Angela's childhood memories are filled with gifts and laughter, but the older she gets, the more she doubts them. "I started seeing kind of the disconnect," Angela says. "That the reason he bought all those things was that he never really cared to bond with us, and he didn't know what we wanted."
Of course, it can't be easy to balance fatherhood with a demanding, wildly illegal career. It's not as if he could come home and regale the dinner table with tales from the office. There was a lot about his life that he couldn't share with them, for everyone's protection.
"Anything interesting happen at work today?" was off the table for dinnertime talk.
"As we got older and figured out more and got confrontational ... he doesn't like confrontation, and he started pushing us more and more away the smarter we got," Angela says. It got to the point where he didn't even tell them when he was going to prison. "My mom had to," Angela says. "She was like, 'By the way, just so you guys know, he's leaving in about two weeks.'"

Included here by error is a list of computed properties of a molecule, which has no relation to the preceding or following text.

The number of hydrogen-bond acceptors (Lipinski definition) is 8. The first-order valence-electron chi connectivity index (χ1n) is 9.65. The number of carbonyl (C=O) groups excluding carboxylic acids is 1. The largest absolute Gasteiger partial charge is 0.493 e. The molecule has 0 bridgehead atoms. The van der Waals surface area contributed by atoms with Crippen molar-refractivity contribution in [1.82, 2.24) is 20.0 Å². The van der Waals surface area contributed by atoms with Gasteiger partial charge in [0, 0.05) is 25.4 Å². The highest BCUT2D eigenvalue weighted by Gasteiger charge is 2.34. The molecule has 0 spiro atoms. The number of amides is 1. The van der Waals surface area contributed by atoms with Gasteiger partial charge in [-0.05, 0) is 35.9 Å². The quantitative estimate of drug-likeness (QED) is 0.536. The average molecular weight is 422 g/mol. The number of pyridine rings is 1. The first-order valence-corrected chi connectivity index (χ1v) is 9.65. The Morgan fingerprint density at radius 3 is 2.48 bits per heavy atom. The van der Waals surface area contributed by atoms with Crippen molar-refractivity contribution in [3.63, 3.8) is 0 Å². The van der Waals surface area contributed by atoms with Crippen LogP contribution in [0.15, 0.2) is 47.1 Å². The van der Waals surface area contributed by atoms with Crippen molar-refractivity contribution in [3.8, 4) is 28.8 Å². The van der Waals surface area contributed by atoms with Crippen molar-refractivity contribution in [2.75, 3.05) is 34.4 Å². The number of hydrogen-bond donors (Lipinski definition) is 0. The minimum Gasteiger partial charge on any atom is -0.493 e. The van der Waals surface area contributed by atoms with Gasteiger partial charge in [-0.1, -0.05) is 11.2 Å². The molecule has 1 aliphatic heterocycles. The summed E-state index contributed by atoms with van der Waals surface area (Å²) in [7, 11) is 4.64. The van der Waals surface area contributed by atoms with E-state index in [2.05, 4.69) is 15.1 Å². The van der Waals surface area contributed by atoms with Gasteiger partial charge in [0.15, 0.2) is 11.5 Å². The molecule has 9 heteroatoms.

"So Father's Day may be a little ... poorly attended this year."
Angela was a teenager at the time, so fortunately, there was no need for white lies about how Daddy was going to go live on a farm where he could run free and play with the other daddies for a while. Later, whenever he was indicted or sentenced -- which happened quite a few times during Angela's teenage years -- they all had to find out from the news. She understands why he didn't tell them. "That kind of openness would leave room for our questions, and he never liked answering those," she says. We all know what happens to snitches.
You're Never Truly Out